European Space Agency engineers and scientists hung nervously over their monitors, awaiting a feeble radio signal from a space voyager over 800 million kilometers (500 million miles) away. As the minutes dragged on, the tension in the Space Operations Centre was palpable. All over the world, people on Twitter and other social media typed out words of encouragement …
… and then a thin, straight spike appeared among the noise of the cosmos. Rosetta had woken up, and was saying “Good morning!”
Rosetta is an ambitious mission: It will rendezvous with a comet, follow it through space around the Sun, and even send down a lander to the surface of the icy dirtball. Rosetta launched in 2004 and has used both Earth and Mars as gravitational boosters to get to its destination (at one point taking what may be my favorite picture of our home world of all time, and a similarly beautiful and astonishing photo of the Moon rising over the limb of the Earth).
Rosetta’s target is the comet 67P/Churyumov-Gerasimenko, an ice ball with an estimated size of about four kilometers. It takes about 6.5 years to orbit the Sun, going well past the orbit of Jupiter and as far in toward the Sun as just outside the Earth’s orbit. We’ve only visited eight comets with spacecraft, and even then they’ve been flybys, where the probes have whizzed past the comets at high speed. This is the first time human probes will have stayed near the comet to examine it in detail.
And the lander … oh yes, the lander. Named Philae, it’s just under a meter across and has a mass of 100 kilograms (more than 200 pounds on Earth). It will touch down on the comet and shoot a harpoon into the ice to anchor itself (watch the movie Deep Impact to get an idea of how this works). It has 10 instruments on board to study the comet in situ, including a drill to study material under the surface and a camera that will return pictures that I will be very excited to see.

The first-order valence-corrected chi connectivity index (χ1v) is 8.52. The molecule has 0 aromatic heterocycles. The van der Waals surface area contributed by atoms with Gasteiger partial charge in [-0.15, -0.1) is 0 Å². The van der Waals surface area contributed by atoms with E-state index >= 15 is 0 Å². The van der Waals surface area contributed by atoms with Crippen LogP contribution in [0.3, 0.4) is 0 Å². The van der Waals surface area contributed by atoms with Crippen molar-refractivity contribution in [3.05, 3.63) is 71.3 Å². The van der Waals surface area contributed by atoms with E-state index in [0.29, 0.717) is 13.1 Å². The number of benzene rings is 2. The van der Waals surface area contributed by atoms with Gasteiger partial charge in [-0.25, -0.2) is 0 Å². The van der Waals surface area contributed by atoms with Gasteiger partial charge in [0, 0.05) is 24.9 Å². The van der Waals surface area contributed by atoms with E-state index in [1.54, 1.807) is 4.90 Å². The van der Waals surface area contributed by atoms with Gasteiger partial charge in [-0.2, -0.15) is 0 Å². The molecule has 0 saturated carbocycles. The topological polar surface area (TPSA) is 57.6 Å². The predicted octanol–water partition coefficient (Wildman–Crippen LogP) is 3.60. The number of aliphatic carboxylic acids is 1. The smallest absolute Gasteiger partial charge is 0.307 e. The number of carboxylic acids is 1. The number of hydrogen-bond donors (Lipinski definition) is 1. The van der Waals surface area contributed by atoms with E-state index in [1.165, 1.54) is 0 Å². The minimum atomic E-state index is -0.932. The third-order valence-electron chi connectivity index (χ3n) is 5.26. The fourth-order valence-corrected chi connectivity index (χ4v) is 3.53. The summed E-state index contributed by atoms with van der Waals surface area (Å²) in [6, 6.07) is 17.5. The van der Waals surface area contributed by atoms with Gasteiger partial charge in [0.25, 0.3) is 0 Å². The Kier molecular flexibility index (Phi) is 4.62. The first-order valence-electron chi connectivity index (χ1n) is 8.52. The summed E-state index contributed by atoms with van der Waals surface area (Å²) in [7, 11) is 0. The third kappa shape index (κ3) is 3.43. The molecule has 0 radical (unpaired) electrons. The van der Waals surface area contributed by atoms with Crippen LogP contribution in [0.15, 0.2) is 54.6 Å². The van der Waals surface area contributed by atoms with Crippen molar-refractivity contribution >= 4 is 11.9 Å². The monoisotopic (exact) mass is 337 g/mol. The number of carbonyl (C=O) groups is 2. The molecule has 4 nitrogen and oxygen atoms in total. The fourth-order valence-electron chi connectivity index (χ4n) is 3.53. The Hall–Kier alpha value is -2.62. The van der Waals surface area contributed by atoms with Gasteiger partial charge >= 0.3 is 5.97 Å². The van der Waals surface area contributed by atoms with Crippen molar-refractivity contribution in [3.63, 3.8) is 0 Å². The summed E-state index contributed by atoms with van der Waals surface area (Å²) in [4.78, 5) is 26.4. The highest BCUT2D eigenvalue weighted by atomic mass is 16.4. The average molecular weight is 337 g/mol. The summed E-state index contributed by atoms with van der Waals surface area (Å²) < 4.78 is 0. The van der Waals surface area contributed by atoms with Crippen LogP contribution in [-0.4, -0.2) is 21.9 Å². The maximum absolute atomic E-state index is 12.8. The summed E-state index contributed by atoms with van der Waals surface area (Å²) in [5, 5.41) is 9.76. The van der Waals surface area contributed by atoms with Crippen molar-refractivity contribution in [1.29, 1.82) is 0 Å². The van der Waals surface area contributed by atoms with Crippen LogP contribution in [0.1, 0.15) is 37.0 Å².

Rosetta was put into hibernation more than 30 months ago to preserve power as it swung away from the Sun. An internal alarm clock was set, and on Jan. 20, Rosetta woke up once again; it is now close enough to the Sun to get more juice through its solar panels. The single spike of energy in the photo above is Rosetta’s radio signal—the display shows frequencies, like a radio dial, and Rosetta’s signal is like a single station broadcasting, poking above the noise. It doesn’t look like much, perhaps, but it means everything.
Rosetta is ready for its close-up.
It’s only about 9 million kilometers (6 million miles) from the comet now. It will fire thrusters to match orbits more carefully, and in May it should come to relative rest just a few hundred meters away. It will set up shop, and in November will release Philae for its journey down. And then, for the first time in history, we’ll soft-land a remote probe onto a comet.
Think on that! Rosetta has traveled for hundreds of million of kilometers, has spent years sleeping away in the cold of deep space, and now that it has reawakened it will complete this phase of its mission: to extend the minds and grasp of humanity across the solar system, and to truly go where no one has gone before.
You can follow the Rosetta spacecraft on Twitter at @ESA_Rosetta.
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